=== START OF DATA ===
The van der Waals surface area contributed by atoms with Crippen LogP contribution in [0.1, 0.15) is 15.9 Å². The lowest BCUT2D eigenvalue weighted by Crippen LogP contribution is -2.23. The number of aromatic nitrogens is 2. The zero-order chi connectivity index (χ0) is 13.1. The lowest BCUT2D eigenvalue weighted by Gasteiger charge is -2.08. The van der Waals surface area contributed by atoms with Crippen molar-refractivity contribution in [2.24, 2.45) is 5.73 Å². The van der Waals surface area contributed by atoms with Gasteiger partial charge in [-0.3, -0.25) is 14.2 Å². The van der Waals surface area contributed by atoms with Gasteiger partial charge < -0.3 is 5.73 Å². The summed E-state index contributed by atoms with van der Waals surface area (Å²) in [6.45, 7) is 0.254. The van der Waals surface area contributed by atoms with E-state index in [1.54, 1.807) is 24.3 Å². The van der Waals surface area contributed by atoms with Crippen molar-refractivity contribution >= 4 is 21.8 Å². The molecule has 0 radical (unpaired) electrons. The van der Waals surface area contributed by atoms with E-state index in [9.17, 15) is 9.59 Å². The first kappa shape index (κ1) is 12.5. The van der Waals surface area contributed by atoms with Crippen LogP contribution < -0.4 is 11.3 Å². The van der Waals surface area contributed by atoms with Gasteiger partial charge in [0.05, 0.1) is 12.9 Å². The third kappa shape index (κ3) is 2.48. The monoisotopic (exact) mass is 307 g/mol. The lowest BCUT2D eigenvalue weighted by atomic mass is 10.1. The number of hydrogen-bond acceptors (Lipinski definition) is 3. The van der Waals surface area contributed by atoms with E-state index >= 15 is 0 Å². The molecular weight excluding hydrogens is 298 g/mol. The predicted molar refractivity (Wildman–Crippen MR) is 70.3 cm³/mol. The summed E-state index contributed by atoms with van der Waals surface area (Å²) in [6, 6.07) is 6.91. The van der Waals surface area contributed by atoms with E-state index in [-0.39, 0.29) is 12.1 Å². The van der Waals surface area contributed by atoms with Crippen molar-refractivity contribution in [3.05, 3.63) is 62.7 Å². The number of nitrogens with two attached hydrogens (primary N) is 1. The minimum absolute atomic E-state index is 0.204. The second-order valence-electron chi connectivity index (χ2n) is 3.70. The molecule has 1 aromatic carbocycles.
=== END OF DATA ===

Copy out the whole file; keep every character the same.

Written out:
The van der Waals surface area contributed by atoms with Crippen LogP contribution in [0.1, 0.15) is 15.9 Å². The lowest BCUT2D eigenvalue weighted by Crippen LogP contribution is -2.23. The number of aromatic nitrogens is 2. The zero-order chi connectivity index (χ0) is 13.1. The lowest BCUT2D eigenvalue weighted by Gasteiger charge is -2.08. The van der Waals surface area contributed by atoms with Crippen molar-refractivity contribution in [2.24, 2.45) is 5.73 Å². The van der Waals surface area contributed by atoms with Gasteiger partial charge in [-0.3, -0.25) is 14.2 Å². The van der Waals surface area contributed by atoms with Gasteiger partial charge < -0.3 is 5.73 Å². The summed E-state index contributed by atoms with van der Waals surface area (Å²) in [6.45, 7) is 0.254. The van der Waals surface area contributed by atoms with E-state index in [1.54, 1.807) is 24.3 Å². The van der Waals surface area contributed by atoms with Crippen molar-refractivity contribution >= 4 is 21.8 Å². The molecule has 0 radical (unpaired) electrons. The van der Waals surface area contributed by atoms with E-state index in [9.17, 15) is 9.59 Å². The first kappa shape index (κ1) is 12.5. The van der Waals surface area contributed by atoms with Crippen LogP contribution < -0.4 is 11.3 Å². The van der Waals surface area contributed by atoms with Gasteiger partial charge in [0.05, 0.1) is 12.9 Å². The third kappa shape index (κ3) is 2.48. The monoisotopic (exact) mass is 307 g/mol. The lowest BCUT2D eigenvalue weighted by atomic mass is 10.1. The number of hydrogen-bond acceptors (Lipinski definition) is 3. The van der Waals surface area contributed by atoms with E-state index >= 15 is 0 Å². The molecular weight excluding hydrogens is 298 g/mol. The predicted molar refractivity (Wildman–Crippen MR) is 70.3 cm³/mol. The summed E-state index contributed by atoms with van der Waals surface area (Å²) in [6, 6.07) is 6.91. The van der Waals surface area contributed by atoms with E-state index in [-0.39, 0.29) is 12.1 Å². The van der Waals surface area contributed by atoms with Crippen molar-refractivity contribution in [3.05, 3.63) is 62.7 Å². The number of nitrogens with two attached hydrogens (primary N) is 1. The minimum absolute atomic E-state index is 0.204. The second-order valence-electron chi connectivity index (χ2n) is 3.70. The molecule has 1 aromatic carbocycles.